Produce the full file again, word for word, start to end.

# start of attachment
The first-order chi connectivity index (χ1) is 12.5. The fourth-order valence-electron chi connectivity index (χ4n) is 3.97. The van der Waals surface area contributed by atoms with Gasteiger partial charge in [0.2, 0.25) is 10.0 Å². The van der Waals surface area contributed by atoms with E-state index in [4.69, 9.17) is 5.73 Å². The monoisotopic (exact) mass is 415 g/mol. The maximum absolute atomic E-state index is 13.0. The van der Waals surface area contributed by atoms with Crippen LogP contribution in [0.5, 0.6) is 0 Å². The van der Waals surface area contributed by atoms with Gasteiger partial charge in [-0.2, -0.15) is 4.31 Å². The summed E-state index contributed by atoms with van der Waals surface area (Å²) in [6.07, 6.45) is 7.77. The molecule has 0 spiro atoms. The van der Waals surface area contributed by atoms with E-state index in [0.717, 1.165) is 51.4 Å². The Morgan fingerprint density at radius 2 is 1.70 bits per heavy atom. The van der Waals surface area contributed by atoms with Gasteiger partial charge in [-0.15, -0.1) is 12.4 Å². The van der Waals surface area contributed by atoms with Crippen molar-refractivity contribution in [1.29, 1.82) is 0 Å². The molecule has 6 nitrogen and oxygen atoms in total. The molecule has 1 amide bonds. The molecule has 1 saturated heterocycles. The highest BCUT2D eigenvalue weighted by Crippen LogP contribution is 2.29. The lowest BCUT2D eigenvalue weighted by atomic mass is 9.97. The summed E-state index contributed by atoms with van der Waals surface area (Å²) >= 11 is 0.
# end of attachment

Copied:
The first-order chi connectivity index (χ1) is 12.5. The fourth-order valence-electron chi connectivity index (χ4n) is 3.97. The van der Waals surface area contributed by atoms with Gasteiger partial charge in [0.2, 0.25) is 10.0 Å². The van der Waals surface area contributed by atoms with E-state index in [4.69, 9.17) is 5.73 Å². The monoisotopic (exact) mass is 415 g/mol. The maximum absolute atomic E-state index is 13.0. The van der Waals surface area contributed by atoms with Crippen LogP contribution in [0.5, 0.6) is 0 Å². The van der Waals surface area contributed by atoms with Gasteiger partial charge in [-0.2, -0.15) is 4.31 Å². The summed E-state index contributed by atoms with van der Waals surface area (Å²) in [6.07, 6.45) is 7.77. The molecule has 0 spiro atoms. The van der Waals surface area contributed by atoms with E-state index in [0.717, 1.165) is 51.4 Å². The Morgan fingerprint density at radius 2 is 1.70 bits per heavy atom. The van der Waals surface area contributed by atoms with Gasteiger partial charge in [-0.15, -0.1) is 12.4 Å². The van der Waals surface area contributed by atoms with Crippen molar-refractivity contribution in [1.29, 1.82) is 0 Å². The molecule has 6 nitrogen and oxygen atoms in total. The molecule has 1 amide bonds. The molecule has 1 saturated heterocycles. The highest BCUT2D eigenvalue weighted by Crippen LogP contribution is 2.29. The lowest BCUT2D eigenvalue weighted by atomic mass is 9.97. The summed E-state index contributed by atoms with van der Waals surface area (Å²) >= 11 is 0.